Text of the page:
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I seen this in legacy code. What, if any, is the purpose of a single Throw within a Catch?

       Try
           'Some Oracle access statement
       Catch err As OracleClient.OracleException
            Throw
       Finally
          'Do something
       End Try

Is the outcome the same as if the original error was not caught? Would you use a Throw statement w/o parameters to re-throw the original error, typically after performing some action first?

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7 Answers 7

up vote 1 down vote accepted

It looks like it is being used to bubble the error up. While one would normally put more in the catch statement than just throw (i.e. logging, alerts, etc.) in this case it is allowing a finally statement to be used to do some cleanup then bubbling the error up to the next level. Without the try/catch how would this cleanup code be written at this scope? As someone mentioned already the throw syntax (without ex) is preserving the stack trace.

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I've often used that pattern when debugging; I'll set a breakpoint on the throw statement so I can inspect err. Not sure if there's another good reason to do this though.

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Many people think it's a no-op, but it's not. If you have this program:

Module Module1
    Function Filter() As Boolean
        Console.WriteLine("1")
        Return True
    End Function

    Sub Thrower()
        Try
            Throw New Exception("x")
        Finally
            Console.WriteLine("3")
        End Try
    End Sub

    Sub NoCatch()
        Try
            Thrower()
        Finally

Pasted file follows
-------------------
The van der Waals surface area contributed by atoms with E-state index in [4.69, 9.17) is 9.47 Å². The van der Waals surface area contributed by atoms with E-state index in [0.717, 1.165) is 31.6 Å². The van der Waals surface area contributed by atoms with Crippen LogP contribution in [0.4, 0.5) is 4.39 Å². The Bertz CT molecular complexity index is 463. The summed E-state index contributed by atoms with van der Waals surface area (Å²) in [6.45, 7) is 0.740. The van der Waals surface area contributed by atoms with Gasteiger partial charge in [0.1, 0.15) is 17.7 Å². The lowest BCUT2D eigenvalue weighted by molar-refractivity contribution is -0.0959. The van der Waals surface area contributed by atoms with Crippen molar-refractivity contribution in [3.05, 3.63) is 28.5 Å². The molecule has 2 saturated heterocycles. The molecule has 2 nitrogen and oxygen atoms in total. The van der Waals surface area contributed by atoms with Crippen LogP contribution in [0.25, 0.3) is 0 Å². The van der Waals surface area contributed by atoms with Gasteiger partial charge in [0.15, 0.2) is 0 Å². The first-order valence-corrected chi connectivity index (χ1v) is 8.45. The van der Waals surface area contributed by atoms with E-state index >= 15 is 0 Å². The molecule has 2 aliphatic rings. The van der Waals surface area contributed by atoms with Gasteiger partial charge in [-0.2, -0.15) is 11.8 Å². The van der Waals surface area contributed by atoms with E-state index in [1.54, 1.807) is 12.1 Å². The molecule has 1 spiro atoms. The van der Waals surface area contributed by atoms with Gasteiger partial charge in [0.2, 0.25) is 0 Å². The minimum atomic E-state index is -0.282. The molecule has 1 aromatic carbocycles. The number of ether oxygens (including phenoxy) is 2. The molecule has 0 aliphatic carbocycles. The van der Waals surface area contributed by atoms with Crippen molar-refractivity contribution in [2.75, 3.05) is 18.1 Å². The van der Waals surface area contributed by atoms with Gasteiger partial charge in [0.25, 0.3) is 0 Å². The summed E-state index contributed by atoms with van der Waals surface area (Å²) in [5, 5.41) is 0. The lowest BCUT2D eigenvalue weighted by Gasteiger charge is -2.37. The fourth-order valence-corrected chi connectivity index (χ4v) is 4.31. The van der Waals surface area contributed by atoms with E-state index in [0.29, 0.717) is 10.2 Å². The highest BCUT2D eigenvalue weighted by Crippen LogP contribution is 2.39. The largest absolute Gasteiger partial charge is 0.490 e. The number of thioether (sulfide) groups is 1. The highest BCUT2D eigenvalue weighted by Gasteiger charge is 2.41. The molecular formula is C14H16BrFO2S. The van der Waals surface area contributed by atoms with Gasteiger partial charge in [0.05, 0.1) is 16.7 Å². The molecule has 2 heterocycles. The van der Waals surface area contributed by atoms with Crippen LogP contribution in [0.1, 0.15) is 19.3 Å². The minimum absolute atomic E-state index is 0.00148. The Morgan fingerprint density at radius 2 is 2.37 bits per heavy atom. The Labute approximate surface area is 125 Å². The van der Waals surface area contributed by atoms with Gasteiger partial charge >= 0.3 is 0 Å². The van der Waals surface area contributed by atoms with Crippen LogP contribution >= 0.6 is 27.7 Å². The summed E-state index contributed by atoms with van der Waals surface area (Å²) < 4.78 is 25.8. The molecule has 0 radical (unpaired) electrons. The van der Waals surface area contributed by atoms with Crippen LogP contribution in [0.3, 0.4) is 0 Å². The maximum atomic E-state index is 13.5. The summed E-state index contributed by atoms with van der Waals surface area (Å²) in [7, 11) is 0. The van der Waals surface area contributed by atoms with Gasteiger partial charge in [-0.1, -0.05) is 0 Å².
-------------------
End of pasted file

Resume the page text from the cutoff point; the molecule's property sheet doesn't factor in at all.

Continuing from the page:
Console.WriteLine("2")
        End Try
    End Sub

    Sub WithCatch()
        Try
            Thrower()
        Catch ex As Exception
            Throw
        Finally
            Console.WriteLine("2")
        End Try
    End Sub

    Sub Caller(ByVal method As Action)
        Try
            method()
        Catch ex As Exception When Filter()
        End Try
    End Sub

    Sub Main()
        Console.WriteLine("No Catch")
        Caller(AddressOf NoCatch)
        Console.WriteLine("With Catch")
        Caller(AddressOf WithCatch)
    End Sub
End Module

The output is

No Catch
1
3
2
With Catch
3
1
2

Edit: One scenario when this actually matters this: The Thrower and NoCatch functions are in the same assembly, which is thrusted. The Caller method is not trusted and malicious. Now imagine that the Thrower method uses WindowsIdentity to impersonate another user, which the untrusted assembly is not allowed to do. It then relies on a using block (= try/finally) to unimpersonate the user, but it throws an exception. This would mean that the malicious assembly runs as the impersonated user during the execution of the Filter method. Perhaps this will also work if asserting permissions, but I'm not sure.